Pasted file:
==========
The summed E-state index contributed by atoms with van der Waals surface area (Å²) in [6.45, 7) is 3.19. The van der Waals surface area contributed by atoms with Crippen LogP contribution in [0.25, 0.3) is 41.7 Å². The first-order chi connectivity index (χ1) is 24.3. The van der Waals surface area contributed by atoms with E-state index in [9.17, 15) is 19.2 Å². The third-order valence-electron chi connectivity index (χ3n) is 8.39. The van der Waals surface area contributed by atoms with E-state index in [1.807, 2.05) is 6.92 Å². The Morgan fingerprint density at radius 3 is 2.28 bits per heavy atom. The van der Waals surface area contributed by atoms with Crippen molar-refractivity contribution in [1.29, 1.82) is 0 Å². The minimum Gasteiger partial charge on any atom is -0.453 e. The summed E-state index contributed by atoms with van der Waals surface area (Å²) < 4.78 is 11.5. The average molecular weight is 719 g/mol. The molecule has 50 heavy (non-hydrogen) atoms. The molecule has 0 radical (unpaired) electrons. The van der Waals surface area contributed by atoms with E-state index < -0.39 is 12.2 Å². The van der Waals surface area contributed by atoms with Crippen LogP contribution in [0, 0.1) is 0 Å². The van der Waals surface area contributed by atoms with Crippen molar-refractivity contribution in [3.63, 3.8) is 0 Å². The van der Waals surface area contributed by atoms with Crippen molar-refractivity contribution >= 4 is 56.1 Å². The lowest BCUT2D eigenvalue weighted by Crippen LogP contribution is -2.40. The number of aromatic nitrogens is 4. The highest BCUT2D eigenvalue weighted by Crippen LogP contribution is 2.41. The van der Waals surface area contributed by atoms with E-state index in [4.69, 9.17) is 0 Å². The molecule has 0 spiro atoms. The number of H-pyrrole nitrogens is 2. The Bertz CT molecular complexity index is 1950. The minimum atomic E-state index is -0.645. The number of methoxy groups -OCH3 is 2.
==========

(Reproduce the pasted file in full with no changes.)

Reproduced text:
The summed E-state index contributed by atoms with van der Waals surface area (Å²) in [6.45, 7) is 3.19. The van der Waals surface area contributed by atoms with Crippen LogP contribution in [0.25, 0.3) is 41.7 Å². The first-order chi connectivity index (χ1) is 24.3. The van der Waals surface area contributed by atoms with E-state index in [9.17, 15) is 19.2 Å². The third-order valence-electron chi connectivity index (χ3n) is 8.39. The van der Waals surface area contributed by atoms with E-state index in [1.807, 2.05) is 6.92 Å². The Morgan fingerprint density at radius 3 is 2.28 bits per heavy atom. The van der Waals surface area contributed by atoms with Crippen molar-refractivity contribution in [1.29, 1.82) is 0 Å². The minimum Gasteiger partial charge on any atom is -0.453 e. The summed E-state index contributed by atoms with van der Waals surface area (Å²) < 4.78 is 11.5. The average molecular weight is 719 g/mol. The molecule has 50 heavy (non-hydrogen) atoms. The molecule has 0 radical (unpaired) electrons. The van der Waals surface area contributed by atoms with E-state index < -0.39 is 12.2 Å². The van der Waals surface area contributed by atoms with Crippen LogP contribution in [0, 0.1) is 0 Å². The van der Waals surface area contributed by atoms with Crippen molar-refractivity contribution in [3.63, 3.8) is 0 Å². The van der Waals surface area contributed by atoms with Crippen molar-refractivity contribution >= 4 is 56.1 Å². The lowest BCUT2D eigenvalue weighted by Crippen LogP contribution is -2.40. The number of aromatic nitrogens is 4. The highest BCUT2D eigenvalue weighted by Crippen LogP contribution is 2.41. The van der Waals surface area contributed by atoms with E-state index in [4.69, 9.17) is 0 Å². The molecule has 0 spiro atoms. The number of H-pyrrole nitrogens is 2. The Bertz CT molecular complexity index is 1950. The minimum atomic E-state index is -0.645. The number of methoxy groups -OCH3 is 2.